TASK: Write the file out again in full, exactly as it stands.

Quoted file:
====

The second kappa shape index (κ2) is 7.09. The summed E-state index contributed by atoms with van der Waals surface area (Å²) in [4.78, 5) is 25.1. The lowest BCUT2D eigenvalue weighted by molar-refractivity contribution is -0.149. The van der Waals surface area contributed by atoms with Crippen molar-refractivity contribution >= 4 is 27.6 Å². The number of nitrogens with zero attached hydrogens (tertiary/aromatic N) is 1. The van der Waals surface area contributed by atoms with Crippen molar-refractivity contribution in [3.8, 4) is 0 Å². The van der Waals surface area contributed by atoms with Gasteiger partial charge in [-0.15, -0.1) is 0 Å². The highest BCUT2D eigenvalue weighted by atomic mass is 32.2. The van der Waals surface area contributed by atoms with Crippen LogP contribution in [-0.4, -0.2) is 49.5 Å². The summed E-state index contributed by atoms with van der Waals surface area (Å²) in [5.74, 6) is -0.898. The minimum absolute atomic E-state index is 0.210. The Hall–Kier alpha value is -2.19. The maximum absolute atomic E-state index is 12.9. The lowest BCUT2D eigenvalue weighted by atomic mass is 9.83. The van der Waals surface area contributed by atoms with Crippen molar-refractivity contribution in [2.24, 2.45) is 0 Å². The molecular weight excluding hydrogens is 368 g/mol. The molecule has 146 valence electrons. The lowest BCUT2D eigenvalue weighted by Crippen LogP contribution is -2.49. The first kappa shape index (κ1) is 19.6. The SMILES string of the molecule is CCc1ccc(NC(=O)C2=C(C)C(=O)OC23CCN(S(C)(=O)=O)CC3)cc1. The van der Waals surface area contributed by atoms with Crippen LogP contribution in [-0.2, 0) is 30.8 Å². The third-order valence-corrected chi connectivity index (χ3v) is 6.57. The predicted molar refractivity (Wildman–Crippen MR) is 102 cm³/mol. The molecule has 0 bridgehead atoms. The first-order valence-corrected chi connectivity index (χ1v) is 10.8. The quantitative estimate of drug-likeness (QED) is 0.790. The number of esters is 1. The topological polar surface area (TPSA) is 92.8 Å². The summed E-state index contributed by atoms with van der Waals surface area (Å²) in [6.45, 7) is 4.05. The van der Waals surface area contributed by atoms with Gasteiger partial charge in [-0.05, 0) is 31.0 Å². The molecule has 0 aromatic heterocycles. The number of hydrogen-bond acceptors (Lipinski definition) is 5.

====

The second kappa shape index (κ2) is 7.09. The summed E-state index contributed by atoms with van der Waals surface area (Å²) in [4.78, 5) is 25.1. The lowest BCUT2D eigenvalue weighted by molar-refractivity contribution is -0.149. The van der Waals surface area contributed by atoms with Crippen molar-refractivity contribution >= 4 is 27.6 Å². The number of nitrogens with zero attached hydrogens (tertiary/aromatic N) is 1. The van der Waals surface area contributed by atoms with Crippen molar-refractivity contribution in [3.8, 4) is 0 Å². The van der Waals surface area contributed by atoms with Gasteiger partial charge in [-0.15, -0.1) is 0 Å². The highest BCUT2D eigenvalue weighted by atomic mass is 32.2. The van der Waals surface area contributed by atoms with Crippen LogP contribution in [-0.4, -0.2) is 49.5 Å². The summed E-state index contributed by atoms with van der Waals surface area (Å²) in [5.74, 6) is -0.898. The minimum absolute atomic E-state index is 0.210. The Hall–Kier alpha value is -2.19. The maximum absolute atomic E-state index is 12.9. The lowest BCUT2D eigenvalue weighted by atomic mass is 9.83. The van der Waals surface area contributed by atoms with Crippen molar-refractivity contribution in [2.24, 2.45) is 0 Å². The molecular weight excluding hydrogens is 368 g/mol. The molecule has 146 valence electrons. The lowest BCUT2D eigenvalue weighted by Crippen LogP contribution is -2.49. The first kappa shape index (κ1) is 19.6. The SMILES string of the molecule is CCc1ccc(NC(=O)C2=C(C)C(=O)OC23CCN(S(C)(=O)=O)CC3)cc1. The van der Waals surface area contributed by atoms with Crippen LogP contribution in [-0.2, 0) is 30.8 Å². The third-order valence-corrected chi connectivity index (χ3v) is 6.57. The predicted molar refractivity (Wildman–Crippen MR) is 102 cm³/mol. The molecule has 0 bridgehead atoms. The first-order valence-corrected chi connectivity index (χ1v) is 10.8. The quantitative estimate of drug-likeness (QED) is 0.790. The number of esters is 1. The topological polar surface area (TPSA) is 92.8 Å². The summed E-state index contributed by atoms with van der Waals surface area (Å²) in [6.45, 7) is 4.05. The van der Waals surface area contributed by atoms with Gasteiger partial charge in [-0.05, 0) is 31.0 Å². The molecule has 0 aromatic heterocycles. The number of hydrogen-bond acceptors (Lipinski definition) is 5.